When should I start putting shoes on my child?


The question of when to put shoes on your child for the first time sooner or later arises for every parent. In general, learning to walk should always be done barefoot because this is the best way to learn and develop motor skills and sensory perception in the most unaltered way. When it is cold, stockings can of course be put on. Learning to walk shoes are usually not something that healthy children need.

When should I start putting shoes on my child?

Buying the first pair of shoes only makes sense from the point at which the child starts to move outside. Learning to walk should first be done barefoot. When children first walk outside is certainly different from child to child, especially because the first steps come at very different times.

In any case, however, shoes should be bought before the first common run in nature to protect the child’s foot from dirt, cold, wetness and unevenness. The first purchase of shoes should be made with calm and caution, because first shoes that do not fit can mean a negative association with the shoes for the child. The statement that children should put on shoes as early as possible because they learn to walk better that way or because their feet would otherwise be too wide is wrong and outdated.

Why should I put shoes on my child?

Shoes are mainly there to protect the feet! It is not for nothing that adults also say that walking barefoot as often as possible is good for the feet. And not only because of the sweating but also to train the arch of the foot, which is very important for running.

This rule should therefore be taken to heart all the more with children: Run barefoot as long and as often as possible. But at the latest when you take the little one outside, his or her feet need protection against external influences. Nevertheless, it is still true that walking barefoot should be preferred to walking in shoes as often as possible, if external circumstances permit. This applies to small children as well as to children, teenagers and adults.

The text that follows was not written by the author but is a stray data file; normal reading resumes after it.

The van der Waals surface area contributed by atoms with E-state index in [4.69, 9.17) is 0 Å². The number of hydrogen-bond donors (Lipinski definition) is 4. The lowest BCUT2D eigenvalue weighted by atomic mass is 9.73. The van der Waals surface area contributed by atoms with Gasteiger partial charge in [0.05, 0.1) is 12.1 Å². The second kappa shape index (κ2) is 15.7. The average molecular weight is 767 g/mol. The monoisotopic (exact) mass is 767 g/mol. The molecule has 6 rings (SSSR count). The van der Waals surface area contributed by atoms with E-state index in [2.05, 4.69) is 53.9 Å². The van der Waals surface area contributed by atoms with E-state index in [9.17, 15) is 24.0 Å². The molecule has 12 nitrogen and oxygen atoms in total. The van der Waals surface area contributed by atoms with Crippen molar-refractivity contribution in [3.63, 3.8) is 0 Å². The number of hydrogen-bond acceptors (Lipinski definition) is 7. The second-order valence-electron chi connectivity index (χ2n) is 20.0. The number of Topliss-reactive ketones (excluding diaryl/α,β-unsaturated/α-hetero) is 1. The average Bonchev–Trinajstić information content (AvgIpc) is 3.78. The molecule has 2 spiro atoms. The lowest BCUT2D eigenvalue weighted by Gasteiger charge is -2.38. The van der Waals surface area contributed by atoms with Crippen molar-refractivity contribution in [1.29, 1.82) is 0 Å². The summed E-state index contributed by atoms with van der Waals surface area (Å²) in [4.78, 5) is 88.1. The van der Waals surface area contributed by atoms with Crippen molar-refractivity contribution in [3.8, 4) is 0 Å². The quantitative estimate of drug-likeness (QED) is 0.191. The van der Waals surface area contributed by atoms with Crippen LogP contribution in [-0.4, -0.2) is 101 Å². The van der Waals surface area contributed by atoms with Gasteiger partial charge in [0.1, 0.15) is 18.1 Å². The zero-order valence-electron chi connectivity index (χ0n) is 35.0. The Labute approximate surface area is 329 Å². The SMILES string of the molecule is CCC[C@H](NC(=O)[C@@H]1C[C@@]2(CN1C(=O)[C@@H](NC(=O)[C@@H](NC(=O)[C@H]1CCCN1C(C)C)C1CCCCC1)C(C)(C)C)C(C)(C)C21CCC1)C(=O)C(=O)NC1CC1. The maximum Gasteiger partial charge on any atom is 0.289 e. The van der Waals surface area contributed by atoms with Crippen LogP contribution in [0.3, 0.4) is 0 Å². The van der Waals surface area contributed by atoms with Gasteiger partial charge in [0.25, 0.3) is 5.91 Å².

What can I do if my child does not want to wear shoes?

There are numerous reasons why a child does not want to put on or wear the shoes. One of the most common causes is probably that the shoe does not fit in size, i.e. it is too small or too large. That is why children’s feet, especially when fitting their first pair of shoes, are best measured out carefully and in peace and quiet in a specialist shop.

Parents should also learn how to measure so that they don’t have to go to the store to measure each additional shoe. If the size is right, but the child still does not like the shoe, it is also possible that the shoe is too tight or pinches somewhere. Each child’s foot shape is different and therefore not every shoe fits every child equally well.

In case of doubt, you should therefore consult an experienced salesperson about the available shoe shapes and other possible alternatives. Another possibility that the child may not want to wear the shoe is that the shoe is too firm or hard and not flexible enough. Again, it can help to try out different shoe models, the choice of children’s shoes today is almost endless.

If all of the above reasons are excluded as the cause of the child’s unwillingness to wear shoes, the most likely cause is that the shoe is simply still very unfamiliar to the child at the beginning. Especially when children wear their very first shoe, it can be a strange and cramped feeling for the little ones at first. The child should then slowly but surely be introduced to wearing the shoes.

The shoes and putting them on can be integrated playfully into other activities that are fun for the child so that the little one develops a positive association with the shoes. If the child is not yet walking around outside, it can also be tried to get him or her used to shoes that are not really sturdy street shoes but light shoes, for example made of soft leather. This may take away the child’s first fears of contact with shoes.